Thursday, August 30, 2007
Hwa Sun Ji Traditional Korean Tea House, Koreatown
We stepped into the teahouse ready to collapse from the heat and traffic on Wilshire Blvd. As the only non-Korean patrons in the shop, we shared the tea house with a few other parties: a couple of monks, a well heeled trio of middle aged women, a group of teenagers sitting on cushions at one of the floor tables, a family, and a group of young men. Thanks to the hanging transparent bamboo screens, it felt as though each group had their own private alcove.
The menu is divided into several categories of Korean tea: green, medicinal (vegetarians beware: some have animal ingredients such as deer antler), ginseng, loose leaf, adlay, citrus, fruit, root, flower, and traditional drinks (dessert drinks and juices). A few snacks are also available: shaved ice, sweets, ice cream, and cheesecake. Although the sign on the street advertises tea and coffee, coffee appears only in the snack section of the menu and only in two forms: “coffee” and “iced coffee.” For a $10 reservation fee, the teahouse offers a traditional tea ceremony featuring their finest quality green tea.
We wanted to avoid caffeine or anything heating so we ordered a Mo-gwah Cha made of slices of Chinese quince fermented in sugar along with the traditional dessert drink Su Jun Gwa (described on the menu as Korean punch) made with dried persimmons and cinnamon. The latter was served in a bowl with a wooden spoon to scoop out the floating crushed ice and re-hydrated persimmons. It was cold, sweet and pleasantly spicy – the perfect refreshment.
When I inquired about the consistency of the Shik-heh, another dessert beverage, the waitress offered to bring me a sample, a full sized bowl of a sweet (less so than the persimmon punch) icy liquid with cooked rice grains marinating on the bottom. Shikheh is made by steeping cooked rice in malt water, boiling the strained liquid with sugar and cooling. All three beverages were garnished with a sprinkle of pine nuts that added a round fullness to each brew.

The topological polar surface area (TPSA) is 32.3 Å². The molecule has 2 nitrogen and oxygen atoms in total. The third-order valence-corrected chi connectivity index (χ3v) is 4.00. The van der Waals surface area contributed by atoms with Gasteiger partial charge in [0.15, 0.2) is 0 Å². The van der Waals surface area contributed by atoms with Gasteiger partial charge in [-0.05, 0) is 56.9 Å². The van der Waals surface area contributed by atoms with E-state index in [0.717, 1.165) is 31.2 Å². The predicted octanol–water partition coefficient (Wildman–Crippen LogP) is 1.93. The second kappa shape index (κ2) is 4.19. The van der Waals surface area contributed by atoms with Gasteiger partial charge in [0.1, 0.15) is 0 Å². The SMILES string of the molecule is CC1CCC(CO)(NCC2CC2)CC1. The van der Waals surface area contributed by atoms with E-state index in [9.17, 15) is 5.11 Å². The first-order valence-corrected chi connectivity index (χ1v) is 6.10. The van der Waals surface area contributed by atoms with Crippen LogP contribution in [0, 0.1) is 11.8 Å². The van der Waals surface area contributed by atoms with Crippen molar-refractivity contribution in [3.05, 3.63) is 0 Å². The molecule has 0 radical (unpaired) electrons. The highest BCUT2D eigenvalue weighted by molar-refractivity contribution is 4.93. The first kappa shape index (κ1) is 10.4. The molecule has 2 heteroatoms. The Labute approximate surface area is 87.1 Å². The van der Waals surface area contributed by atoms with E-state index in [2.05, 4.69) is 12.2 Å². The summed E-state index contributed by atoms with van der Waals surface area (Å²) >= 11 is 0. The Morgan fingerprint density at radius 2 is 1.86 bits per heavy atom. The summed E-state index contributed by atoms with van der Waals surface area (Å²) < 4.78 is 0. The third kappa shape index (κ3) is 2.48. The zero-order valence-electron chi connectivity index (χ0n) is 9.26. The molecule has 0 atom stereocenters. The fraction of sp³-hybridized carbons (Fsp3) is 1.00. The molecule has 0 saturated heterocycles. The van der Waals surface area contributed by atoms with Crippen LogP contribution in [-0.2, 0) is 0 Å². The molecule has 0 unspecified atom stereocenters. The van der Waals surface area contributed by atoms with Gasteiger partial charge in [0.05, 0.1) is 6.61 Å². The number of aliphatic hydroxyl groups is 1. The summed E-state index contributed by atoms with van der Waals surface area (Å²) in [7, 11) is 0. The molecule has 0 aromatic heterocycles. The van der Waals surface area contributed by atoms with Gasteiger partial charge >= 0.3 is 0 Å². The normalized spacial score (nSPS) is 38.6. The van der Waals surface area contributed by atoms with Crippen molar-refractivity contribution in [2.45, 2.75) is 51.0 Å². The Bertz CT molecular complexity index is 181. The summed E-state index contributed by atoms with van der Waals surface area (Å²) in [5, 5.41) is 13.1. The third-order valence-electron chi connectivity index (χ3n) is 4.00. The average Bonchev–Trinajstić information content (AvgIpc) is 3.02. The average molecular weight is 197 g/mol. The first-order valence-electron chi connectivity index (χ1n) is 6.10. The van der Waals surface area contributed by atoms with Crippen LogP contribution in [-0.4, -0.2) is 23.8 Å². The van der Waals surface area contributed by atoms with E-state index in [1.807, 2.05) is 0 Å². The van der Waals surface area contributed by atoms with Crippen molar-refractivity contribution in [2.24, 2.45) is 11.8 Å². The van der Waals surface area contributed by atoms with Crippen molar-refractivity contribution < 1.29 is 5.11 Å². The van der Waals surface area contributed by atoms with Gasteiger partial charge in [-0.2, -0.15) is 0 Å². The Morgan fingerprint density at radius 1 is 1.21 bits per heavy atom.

Had we known we would be served a plate of complimentary rice cakes and puffed rice squares, we probably would not have ordered the Ho-du Gwa-Ja, a walnut shaped cake filled with sweet red beans. While these “cookies” are widely available at Asian markets, coffee and sweet shops, they were particularly delicious served warm, not overly sweet and imparted a nutty flavor that is not always detectable. They tasted best in combination with a sip of the quince tea.
I’ve never been to Korea other than the 8 hours spent in the Seoul airport where I was mesmerized by candy makers spinning thousands of fine threads of sugar that they rolled as a blanket around minced nuts.
The house rice cakes reminded me of those delicate confections and it was here that I think I’ve found my newest vice. Looking like edible white cat’s paws, the slightly chewy crispy mochi exterior gave way to a cloudlike hollow interior. As light as they were, the hint of oil betrayed the fact that only deep-frying could elicit such perfect puffiness.
The waitress was extremely hospitable and yet discreetly allowed us to enjoy our little retreat. Like summoning a flight attendant, each table was equipped with a button to connect us at any time to our server. When she saw that we enjoyed eating the persimmon in the Sun Jun Gwa, she brought us a complimentary plate of Kkot-Gam-Mal-E, dried persimmons rolled around walnuts. After clearing our table, we were presented with complimentary cups of warm barley tea.
The soundtrack of Korean lute music, the homey and clean décor, and artistic elements throughout the room created a peaceful and pleasing atmosphere. All drinks and snacks were presented on lovely ceramic cups, mugs and bowls (tea pots, bowls and cups were also for sale). We emerged onto Wilshire Blvd. feeling calm and refreshed as though for the price of $15 we had just returned from a vacation in a foreign country.